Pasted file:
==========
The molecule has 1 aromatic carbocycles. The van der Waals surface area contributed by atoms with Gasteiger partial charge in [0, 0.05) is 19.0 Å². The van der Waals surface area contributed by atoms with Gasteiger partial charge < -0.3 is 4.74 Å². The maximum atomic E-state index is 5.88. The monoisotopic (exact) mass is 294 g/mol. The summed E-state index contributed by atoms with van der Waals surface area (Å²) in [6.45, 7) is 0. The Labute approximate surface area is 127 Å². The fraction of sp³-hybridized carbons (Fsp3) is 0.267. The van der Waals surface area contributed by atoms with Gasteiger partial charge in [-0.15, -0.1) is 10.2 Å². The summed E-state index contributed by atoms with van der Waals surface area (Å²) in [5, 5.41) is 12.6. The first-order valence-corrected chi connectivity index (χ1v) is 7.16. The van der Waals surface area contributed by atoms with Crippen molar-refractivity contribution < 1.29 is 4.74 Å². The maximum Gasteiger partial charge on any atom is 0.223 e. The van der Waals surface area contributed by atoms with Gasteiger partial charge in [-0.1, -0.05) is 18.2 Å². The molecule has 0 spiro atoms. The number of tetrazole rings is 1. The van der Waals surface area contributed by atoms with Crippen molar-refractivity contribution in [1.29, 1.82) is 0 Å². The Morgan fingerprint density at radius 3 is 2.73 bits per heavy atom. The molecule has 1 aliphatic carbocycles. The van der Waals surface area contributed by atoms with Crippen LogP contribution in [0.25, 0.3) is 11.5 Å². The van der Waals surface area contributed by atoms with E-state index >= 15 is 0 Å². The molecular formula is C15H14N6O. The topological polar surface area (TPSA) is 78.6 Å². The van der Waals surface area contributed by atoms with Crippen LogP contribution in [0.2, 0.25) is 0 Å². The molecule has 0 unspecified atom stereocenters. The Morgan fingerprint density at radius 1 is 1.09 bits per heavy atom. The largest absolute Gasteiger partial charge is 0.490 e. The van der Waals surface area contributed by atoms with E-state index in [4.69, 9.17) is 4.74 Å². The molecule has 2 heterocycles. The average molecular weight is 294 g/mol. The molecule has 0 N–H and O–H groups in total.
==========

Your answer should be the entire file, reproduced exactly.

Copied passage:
The molecule has 1 aromatic carbocycles. The van der Waals surface area contributed by atoms with Gasteiger partial charge in [0, 0.05) is 19.0 Å². The van der Waals surface area contributed by atoms with Gasteiger partial charge < -0.3 is 4.74 Å². The maximum atomic E-state index is 5.88. The monoisotopic (exact) mass is 294 g/mol. The summed E-state index contributed by atoms with van der Waals surface area (Å²) in [6.45, 7) is 0. The Labute approximate surface area is 127 Å². The fraction of sp³-hybridized carbons (Fsp3) is 0.267. The van der Waals surface area contributed by atoms with Gasteiger partial charge in [-0.15, -0.1) is 10.2 Å². The summed E-state index contributed by atoms with van der Waals surface area (Å²) in [5, 5.41) is 12.6. The first-order valence-corrected chi connectivity index (χ1v) is 7.16. The van der Waals surface area contributed by atoms with Crippen molar-refractivity contribution < 1.29 is 4.74 Å². The maximum Gasteiger partial charge on any atom is 0.223 e. The van der Waals surface area contributed by atoms with Gasteiger partial charge in [-0.1, -0.05) is 18.2 Å². The molecule has 0 spiro atoms. The number of tetrazole rings is 1. The van der Waals surface area contributed by atoms with Crippen molar-refractivity contribution in [1.29, 1.82) is 0 Å². The Morgan fingerprint density at radius 3 is 2.73 bits per heavy atom. The molecule has 1 aliphatic carbocycles. The van der Waals surface area contributed by atoms with Crippen LogP contribution in [0.25, 0.3) is 11.5 Å². The van der Waals surface area contributed by atoms with E-state index >= 15 is 0 Å². The molecular formula is C15H14N6O. The topological polar surface area (TPSA) is 78.6 Å². The van der Waals surface area contributed by atoms with Crippen LogP contribution in [0.2, 0.25) is 0 Å². The molecule has 0 unspecified atom stereocenters. The Morgan fingerprint density at radius 1 is 1.09 bits per heavy atom. The largest absolute Gasteiger partial charge is 0.490 e. The van der Waals surface area contributed by atoms with E-state index in [4.69, 9.17) is 4.74 Å². The molecule has 2 heterocycles. The average molecular weight is 294 g/mol. The molecule has 0 N–H and O–H groups in total.